Case of Bird Flu confirmed at a Lincolnshire farm near Boston17 January 2017
Bird Flu: Keeping your birds safe
The UK’s Chief Veterinary Officer has confirmed H5N8 avian flu at a turkey rearing farm near Boston, Lincolnshire.
A 3km Protection Zone and a 10km Surveillance Zone have been put in place around the infected premises to limit the risk of the disease spreading.
The flock is estimated to contain approximately 19,500 birds. A number have died and the remaining live birds at the premises will be humanely culled. A full investigation is under way to determine the source of the infection.
Public Health England advise that the risk to public health from the virus is very low and the Food Standards Agency is clear that bird flu does not pose a food safety risk for UK consumers.
As well as poultry farms, there is a range of advice for people who own backyard flocks, who can also pick up the disease. Across the UK, the strain has been found in backyard flocks in Carmarthenshire, Wales, and in Settle, North Yorkshire. An Avian Influenza Prevention Zone is currently in place, requiring keepers of poultry and other captive birds to continue to keep their birds indoors, or take appropriate practical steps to keep them separate from wild birds.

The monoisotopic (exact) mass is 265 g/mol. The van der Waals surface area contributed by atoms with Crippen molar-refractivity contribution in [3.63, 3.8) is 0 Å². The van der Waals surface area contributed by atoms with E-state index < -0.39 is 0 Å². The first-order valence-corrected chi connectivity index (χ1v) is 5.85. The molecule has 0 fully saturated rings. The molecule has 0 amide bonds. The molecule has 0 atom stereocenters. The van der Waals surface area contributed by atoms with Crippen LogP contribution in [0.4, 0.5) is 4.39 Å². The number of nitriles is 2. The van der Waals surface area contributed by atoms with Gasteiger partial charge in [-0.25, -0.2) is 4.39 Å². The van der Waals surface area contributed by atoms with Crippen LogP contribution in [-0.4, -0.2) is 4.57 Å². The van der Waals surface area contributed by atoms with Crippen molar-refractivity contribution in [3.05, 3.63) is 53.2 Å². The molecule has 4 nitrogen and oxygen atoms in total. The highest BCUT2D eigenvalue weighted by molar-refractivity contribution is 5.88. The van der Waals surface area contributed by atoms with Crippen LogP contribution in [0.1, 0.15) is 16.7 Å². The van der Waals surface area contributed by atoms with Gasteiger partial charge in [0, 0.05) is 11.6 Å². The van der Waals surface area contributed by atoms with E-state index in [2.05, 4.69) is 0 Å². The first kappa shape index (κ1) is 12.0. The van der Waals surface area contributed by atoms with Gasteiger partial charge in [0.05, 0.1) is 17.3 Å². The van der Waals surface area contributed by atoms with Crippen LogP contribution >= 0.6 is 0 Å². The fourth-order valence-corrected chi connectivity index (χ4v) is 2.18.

The Chief Vet has issued practical advice for people with backyard poultry on how to limit the risk to their birds.
- Consider housing them in alternative accommodation, such as a garden building, a garage or redundant building that could be adapted to house them temporarily.
- Remember to check for, and remove, hazardous and toxic substances such as rat bait, and make sure the birds have access to water and somewhere to perch.
- You must also practice good biosecurity - for example disinfecting footwear and equipment and washing clothing after contact with birds.
- If you’re concerned about backyard flocks which haven’t been housed or kept separate, then the owner may not yet be aware of the requirement; you can contact your local Trading Standards team if you’re still concerned.
More information can by found in the leaflet below.
Members of the public are encouraged to report dead wild waterfowl (swans, geese or ducks) or gulls, or five or more dead wild birds of other species in the same location, to the Defra helpline on 03459 335577.